Stage Four, Smith wrote, was accompanied by fear that the world had no idea what was coming. Smith saw Nazism as "a real, direct and imminent threat to the existence of a civilization which gathers facts and discusses." The democratic world, in his view, was "admirable and weak," while Hitler's world was "mighty, powerful, reckless. It screamed defiance at my world from the housetops. One had to be deaf not to hear it."
Deaf, pro-Nazi or unwilling to believe that Hitler meant what he said.
(American hero, aviator, pacifist, and spy Charles Lindbergh is flanked by German and US officers at an airfield in 1930s Germany)
The belief that Hitler could be "turned" or controlled was common in German government circles in the early 1930s—as was the belief that if accommodation with Hitler couldn't be found, Germany would fall prey to "real radicals" with whom it would be impossible to do business.
Chancellor Kurt von Schleicher, Vice Chancellor Franz van Pappen ("We have hired Hitler"), union official Martin Plettl ("Hitler is a 'cats paw' to get rid of the communists"), and Hans Dieckoff who later served as German ambassador to Washington, all told journalists and other Americans that Hitler was under control and/or would be moderated. At a party in 1932, German-born Jewish journalist Bella Fromm asked Schleicher "What about the church and Jew-phobia of the [Nazi] party?" "You ought to know me better than that, Bella," Schleicher replied. "All that will be dropped entirely."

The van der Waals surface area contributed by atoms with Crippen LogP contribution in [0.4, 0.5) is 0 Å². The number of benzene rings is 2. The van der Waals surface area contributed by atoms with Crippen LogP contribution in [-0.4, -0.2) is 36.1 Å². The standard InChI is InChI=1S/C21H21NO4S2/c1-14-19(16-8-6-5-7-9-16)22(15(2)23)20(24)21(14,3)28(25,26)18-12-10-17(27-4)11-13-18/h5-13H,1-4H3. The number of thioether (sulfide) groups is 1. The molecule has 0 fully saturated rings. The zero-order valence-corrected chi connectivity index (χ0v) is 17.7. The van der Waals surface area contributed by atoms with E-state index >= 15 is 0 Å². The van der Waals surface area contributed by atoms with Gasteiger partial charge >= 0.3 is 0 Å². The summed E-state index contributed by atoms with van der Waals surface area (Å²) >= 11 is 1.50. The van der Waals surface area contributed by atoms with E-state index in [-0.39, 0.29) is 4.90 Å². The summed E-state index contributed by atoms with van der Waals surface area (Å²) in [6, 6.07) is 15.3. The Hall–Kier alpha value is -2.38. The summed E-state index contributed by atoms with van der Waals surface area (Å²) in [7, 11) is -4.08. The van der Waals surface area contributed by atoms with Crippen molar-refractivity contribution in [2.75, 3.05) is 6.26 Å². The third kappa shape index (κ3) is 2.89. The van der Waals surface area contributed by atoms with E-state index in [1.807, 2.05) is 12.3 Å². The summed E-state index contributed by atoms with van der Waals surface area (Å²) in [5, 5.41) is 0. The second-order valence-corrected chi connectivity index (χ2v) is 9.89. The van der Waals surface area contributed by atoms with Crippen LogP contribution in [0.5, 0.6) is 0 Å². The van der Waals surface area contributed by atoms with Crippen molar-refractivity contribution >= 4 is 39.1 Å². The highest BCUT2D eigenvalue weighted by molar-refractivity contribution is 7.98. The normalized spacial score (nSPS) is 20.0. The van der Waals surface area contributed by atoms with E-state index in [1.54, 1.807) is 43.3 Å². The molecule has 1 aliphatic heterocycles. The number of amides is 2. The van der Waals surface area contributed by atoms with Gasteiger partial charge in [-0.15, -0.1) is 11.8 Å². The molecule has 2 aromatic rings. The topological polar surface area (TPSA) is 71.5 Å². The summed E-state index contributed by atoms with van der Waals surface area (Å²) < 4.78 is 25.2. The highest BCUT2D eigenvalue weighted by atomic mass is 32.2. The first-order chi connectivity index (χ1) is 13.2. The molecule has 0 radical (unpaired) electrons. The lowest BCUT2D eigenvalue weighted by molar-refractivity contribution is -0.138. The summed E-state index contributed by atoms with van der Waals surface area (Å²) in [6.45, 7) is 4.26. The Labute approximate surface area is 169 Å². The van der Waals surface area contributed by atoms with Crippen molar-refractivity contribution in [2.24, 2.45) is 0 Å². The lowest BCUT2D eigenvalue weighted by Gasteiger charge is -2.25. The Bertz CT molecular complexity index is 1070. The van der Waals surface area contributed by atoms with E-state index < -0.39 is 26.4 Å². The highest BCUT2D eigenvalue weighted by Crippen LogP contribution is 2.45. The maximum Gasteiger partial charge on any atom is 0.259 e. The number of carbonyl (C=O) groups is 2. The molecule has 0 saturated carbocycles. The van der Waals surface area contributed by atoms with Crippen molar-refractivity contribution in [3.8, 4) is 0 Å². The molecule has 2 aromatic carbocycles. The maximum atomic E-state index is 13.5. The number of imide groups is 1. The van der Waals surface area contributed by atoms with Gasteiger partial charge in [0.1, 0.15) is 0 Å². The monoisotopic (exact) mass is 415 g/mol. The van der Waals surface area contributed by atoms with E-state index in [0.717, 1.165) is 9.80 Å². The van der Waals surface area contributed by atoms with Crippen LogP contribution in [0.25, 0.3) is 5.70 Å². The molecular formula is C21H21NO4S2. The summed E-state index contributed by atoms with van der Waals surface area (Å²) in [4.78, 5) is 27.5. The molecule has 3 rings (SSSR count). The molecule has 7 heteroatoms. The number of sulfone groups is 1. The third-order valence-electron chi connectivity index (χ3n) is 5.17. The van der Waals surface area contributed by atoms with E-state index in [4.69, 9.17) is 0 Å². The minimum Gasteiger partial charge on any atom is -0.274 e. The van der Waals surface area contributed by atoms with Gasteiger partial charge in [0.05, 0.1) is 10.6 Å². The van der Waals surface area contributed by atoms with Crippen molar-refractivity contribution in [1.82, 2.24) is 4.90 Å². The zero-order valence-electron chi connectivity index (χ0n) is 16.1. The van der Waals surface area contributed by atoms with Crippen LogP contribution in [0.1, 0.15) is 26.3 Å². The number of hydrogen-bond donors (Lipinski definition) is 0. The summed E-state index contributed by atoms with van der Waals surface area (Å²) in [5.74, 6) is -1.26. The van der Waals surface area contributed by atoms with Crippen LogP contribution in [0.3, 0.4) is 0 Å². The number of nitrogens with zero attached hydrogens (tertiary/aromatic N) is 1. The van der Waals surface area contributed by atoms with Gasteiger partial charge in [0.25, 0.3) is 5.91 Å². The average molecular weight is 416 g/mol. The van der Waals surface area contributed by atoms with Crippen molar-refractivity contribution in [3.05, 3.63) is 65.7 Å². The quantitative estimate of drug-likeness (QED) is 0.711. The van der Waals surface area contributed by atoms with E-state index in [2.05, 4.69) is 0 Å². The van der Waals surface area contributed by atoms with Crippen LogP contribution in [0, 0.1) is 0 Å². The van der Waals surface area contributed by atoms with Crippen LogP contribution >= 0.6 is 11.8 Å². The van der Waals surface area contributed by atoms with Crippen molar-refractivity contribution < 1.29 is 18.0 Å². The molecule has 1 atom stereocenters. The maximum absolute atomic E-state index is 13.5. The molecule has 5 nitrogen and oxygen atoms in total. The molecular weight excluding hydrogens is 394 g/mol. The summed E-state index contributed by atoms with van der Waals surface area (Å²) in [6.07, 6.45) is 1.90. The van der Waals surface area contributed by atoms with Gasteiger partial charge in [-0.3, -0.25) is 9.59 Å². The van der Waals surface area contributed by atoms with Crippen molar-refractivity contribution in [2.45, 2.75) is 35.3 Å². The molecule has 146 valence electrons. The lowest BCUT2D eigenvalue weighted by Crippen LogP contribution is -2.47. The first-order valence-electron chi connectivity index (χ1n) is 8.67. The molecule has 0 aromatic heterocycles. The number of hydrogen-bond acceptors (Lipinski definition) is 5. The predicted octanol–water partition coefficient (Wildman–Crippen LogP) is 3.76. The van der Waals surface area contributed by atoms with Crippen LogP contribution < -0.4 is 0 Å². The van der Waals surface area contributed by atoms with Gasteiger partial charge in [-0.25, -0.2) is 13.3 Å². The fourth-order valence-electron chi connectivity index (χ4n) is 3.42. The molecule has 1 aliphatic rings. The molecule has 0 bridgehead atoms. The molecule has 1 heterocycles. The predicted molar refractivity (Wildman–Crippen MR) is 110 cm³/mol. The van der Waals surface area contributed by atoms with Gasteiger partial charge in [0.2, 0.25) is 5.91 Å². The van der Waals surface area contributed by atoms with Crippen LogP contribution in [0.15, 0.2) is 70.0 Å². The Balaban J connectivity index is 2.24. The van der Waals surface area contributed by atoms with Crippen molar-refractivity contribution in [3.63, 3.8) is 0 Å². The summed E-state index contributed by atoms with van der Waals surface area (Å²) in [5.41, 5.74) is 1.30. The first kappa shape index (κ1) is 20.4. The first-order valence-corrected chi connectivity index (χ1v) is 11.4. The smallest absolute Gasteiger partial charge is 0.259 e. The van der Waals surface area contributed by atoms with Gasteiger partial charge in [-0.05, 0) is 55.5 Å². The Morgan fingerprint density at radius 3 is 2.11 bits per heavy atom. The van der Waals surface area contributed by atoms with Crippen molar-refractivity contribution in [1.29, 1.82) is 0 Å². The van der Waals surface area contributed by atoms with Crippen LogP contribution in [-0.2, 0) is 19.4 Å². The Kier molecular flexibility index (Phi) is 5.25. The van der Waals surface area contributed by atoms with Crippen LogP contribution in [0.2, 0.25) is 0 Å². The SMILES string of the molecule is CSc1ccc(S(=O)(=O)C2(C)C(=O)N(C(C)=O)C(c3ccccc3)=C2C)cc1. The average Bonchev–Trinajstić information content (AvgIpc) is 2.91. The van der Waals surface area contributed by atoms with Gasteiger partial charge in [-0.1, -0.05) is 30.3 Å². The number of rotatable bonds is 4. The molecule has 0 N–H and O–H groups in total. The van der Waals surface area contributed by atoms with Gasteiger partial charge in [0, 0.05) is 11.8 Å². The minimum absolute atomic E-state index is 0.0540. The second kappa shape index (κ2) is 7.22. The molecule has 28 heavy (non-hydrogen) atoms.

Reichsbank President Hjalmar Schacht told Mowrer, "Ach, you understand nothing. You are a stupid American." Mowrer replied, "Granted. But tell me what you expect from Hitler in words of one syllable and I'll try to understand." Schacht said, "Germany will have no peace until we bring Hitler to power."
Three weeks later, Schacht told Mowrer, "I've got that man right in my pocket."
Americans, too, had faith in the ability of the U.S. to move the Nazi government. William Randolph Hearst told his reporter Karl Henry von Wiegand, "Do not be displeased with (those) in the Government who seem antagonistic. Give them good advice and try to guide them toward a greater liberality which will gain approval both at home and abroad."
Some who understood the dangers of Hitler still wanted to keep the United States on good terms with the Nazi government. Most, including notorious America First-er Charles Lindbergh, were not oblivious to the dark side of Germany. The section on Lindbergh's work for the U.S. government was a revelation. At the request of Military Attaché Truman Smith, Lindbergh wangled several invitations from the German government to visit air corps factories, training grounds and bases. He wrote detailed intelligence reports that Smith passed along to Washington. Anne Lindbergh wrote that the unity of the Germans could be terrifying as "a weapon made by one man but also used by one man." She called Hitler "an inspired religious leader, and as such fanatical" and noted that she disliked "their treatment of the Jews, their brute-force manner, their stupidity, their rudeness." In an optimistic reversal of Lilian Mowrer, she concluded, Germany "could be a force for good in the world" if only the world would turn Germany's rulers "in the right direction."